One of the initial problems with this story is that it really doesn't pay off any of that cliffhanger at all. A cynic might point out that classic Who did that from time-to-time as well. However, I find that kind of attitude lazy in the extreme. While I like the continuing adaptations of Doctor Who to feel like the classic series, I don't think that gives a writer an excuse to copy the mistakes of the series because it makes writing easier. So instead of coming back to the Doctor and Mike fighting for their lives as Mrs Wibbsey has lured them into a trap we have the Doctor and Mike sedate and talking about "well it's a good thing we sorted all those animals" and then wondering if Mrs Wibbsey is really all that bad. So we get no action and somehow seem to have forgotten Mrs Wibbsey's actions in the previous story so that she can be shown to be completely innocent in this one. It was...bizarre to say the least.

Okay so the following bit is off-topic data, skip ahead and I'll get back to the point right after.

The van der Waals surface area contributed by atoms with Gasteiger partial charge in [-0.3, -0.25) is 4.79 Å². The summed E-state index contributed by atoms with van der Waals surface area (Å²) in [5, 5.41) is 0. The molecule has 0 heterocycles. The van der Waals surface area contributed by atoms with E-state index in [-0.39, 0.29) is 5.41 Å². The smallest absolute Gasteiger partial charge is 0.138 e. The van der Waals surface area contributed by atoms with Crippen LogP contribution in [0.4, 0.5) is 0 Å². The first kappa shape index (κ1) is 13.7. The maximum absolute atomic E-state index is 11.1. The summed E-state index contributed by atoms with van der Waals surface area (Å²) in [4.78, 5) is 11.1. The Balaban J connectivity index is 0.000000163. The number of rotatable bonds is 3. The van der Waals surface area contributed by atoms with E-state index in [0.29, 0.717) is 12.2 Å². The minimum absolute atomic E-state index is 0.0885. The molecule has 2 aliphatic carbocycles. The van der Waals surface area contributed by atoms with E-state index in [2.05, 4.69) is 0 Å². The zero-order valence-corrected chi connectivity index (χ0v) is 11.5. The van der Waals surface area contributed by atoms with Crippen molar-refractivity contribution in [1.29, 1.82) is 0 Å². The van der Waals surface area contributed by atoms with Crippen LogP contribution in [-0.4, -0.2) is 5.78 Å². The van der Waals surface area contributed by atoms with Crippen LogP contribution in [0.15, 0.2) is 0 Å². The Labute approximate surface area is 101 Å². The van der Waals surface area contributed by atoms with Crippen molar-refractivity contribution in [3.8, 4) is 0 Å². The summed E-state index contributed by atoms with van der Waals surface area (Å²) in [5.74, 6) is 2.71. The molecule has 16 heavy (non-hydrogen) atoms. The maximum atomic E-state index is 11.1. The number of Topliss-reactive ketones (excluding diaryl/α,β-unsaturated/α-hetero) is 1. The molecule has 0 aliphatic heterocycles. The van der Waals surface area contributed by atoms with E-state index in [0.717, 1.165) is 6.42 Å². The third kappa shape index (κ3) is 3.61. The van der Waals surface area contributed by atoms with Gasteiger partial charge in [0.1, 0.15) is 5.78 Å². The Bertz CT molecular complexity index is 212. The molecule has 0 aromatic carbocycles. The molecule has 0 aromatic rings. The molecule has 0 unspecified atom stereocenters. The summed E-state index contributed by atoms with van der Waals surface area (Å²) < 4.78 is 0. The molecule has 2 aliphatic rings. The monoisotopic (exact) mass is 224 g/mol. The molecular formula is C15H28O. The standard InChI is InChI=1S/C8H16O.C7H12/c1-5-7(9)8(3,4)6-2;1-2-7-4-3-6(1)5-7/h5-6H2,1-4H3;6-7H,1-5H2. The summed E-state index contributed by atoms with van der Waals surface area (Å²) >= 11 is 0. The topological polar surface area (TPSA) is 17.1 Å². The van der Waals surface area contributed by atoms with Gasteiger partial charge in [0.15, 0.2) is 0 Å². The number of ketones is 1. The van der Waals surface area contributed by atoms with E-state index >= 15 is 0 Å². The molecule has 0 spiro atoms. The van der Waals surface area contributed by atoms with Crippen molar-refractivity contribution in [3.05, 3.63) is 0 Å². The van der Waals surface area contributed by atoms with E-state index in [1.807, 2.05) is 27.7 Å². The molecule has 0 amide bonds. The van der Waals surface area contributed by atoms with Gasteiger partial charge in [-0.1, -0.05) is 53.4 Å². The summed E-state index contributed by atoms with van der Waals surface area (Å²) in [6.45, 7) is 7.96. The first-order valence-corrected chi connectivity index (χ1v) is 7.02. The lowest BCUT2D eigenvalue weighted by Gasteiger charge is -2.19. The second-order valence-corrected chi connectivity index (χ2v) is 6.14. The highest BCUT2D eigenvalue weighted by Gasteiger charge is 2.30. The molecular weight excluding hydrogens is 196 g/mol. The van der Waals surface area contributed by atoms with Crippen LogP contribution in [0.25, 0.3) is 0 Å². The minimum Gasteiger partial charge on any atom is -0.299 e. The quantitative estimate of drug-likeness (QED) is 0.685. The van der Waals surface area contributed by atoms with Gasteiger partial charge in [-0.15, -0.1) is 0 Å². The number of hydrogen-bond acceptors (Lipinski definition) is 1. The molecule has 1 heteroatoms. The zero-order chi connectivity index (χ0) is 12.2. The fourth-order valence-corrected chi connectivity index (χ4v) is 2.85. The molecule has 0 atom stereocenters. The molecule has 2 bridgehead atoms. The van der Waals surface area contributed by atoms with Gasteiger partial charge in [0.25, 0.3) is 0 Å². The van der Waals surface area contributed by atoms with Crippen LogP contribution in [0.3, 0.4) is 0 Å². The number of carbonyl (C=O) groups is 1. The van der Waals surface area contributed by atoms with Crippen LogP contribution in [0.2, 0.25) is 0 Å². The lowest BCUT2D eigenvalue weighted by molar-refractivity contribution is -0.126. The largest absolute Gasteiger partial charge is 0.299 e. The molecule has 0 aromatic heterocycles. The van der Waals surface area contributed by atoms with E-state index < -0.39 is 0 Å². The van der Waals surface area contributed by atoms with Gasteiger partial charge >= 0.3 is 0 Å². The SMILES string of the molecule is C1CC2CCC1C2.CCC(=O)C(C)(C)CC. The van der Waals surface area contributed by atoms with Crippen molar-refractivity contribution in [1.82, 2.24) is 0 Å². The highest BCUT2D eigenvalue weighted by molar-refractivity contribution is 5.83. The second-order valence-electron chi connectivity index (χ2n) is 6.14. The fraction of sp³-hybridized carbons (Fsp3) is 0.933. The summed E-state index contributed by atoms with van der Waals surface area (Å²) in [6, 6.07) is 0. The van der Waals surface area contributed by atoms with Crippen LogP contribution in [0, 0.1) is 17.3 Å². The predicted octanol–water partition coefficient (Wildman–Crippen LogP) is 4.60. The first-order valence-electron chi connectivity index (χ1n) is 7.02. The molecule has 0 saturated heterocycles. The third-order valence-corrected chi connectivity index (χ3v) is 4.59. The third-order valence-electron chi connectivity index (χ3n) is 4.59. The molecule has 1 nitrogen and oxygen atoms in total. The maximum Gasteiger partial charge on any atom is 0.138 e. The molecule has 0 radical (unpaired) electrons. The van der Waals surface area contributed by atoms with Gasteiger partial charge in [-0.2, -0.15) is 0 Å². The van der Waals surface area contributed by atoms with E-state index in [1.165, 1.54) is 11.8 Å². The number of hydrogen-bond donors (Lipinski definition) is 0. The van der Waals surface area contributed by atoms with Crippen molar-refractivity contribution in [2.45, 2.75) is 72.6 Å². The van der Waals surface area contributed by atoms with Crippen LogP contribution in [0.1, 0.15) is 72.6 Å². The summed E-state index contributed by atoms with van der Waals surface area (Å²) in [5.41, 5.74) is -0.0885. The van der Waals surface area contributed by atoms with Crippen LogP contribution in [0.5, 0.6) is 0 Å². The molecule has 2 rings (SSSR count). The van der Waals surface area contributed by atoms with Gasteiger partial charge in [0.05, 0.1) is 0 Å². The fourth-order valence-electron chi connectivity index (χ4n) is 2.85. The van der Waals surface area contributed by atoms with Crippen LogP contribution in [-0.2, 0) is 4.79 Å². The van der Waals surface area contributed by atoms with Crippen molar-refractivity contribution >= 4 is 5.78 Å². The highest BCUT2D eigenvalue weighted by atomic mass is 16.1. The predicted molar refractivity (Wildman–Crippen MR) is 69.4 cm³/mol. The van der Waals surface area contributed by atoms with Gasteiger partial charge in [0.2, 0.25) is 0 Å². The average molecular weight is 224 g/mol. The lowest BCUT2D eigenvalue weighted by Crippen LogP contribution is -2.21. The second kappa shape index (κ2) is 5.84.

The format still doesn't do many favors. While this story is more engrossing than many of the tales narrated by Tom it does lose a little something every time that Richard Franklin pulls the listener outside of the narrative to tell them about some detail that was going on at the time. Still, at least this time the narration is far more brief and more of the action happens as part of the story, so it is easier to follow along with what's happening. It is odd to imagine some parts though as the Doctor shrinks he and his friends and they are on the head of a stuffed zebra. Were they standing on its head before they shrunk or did they somehow shrink and then float over to the zebra's head? Neither one really makes much sense and it's completely glossed over in the actual story.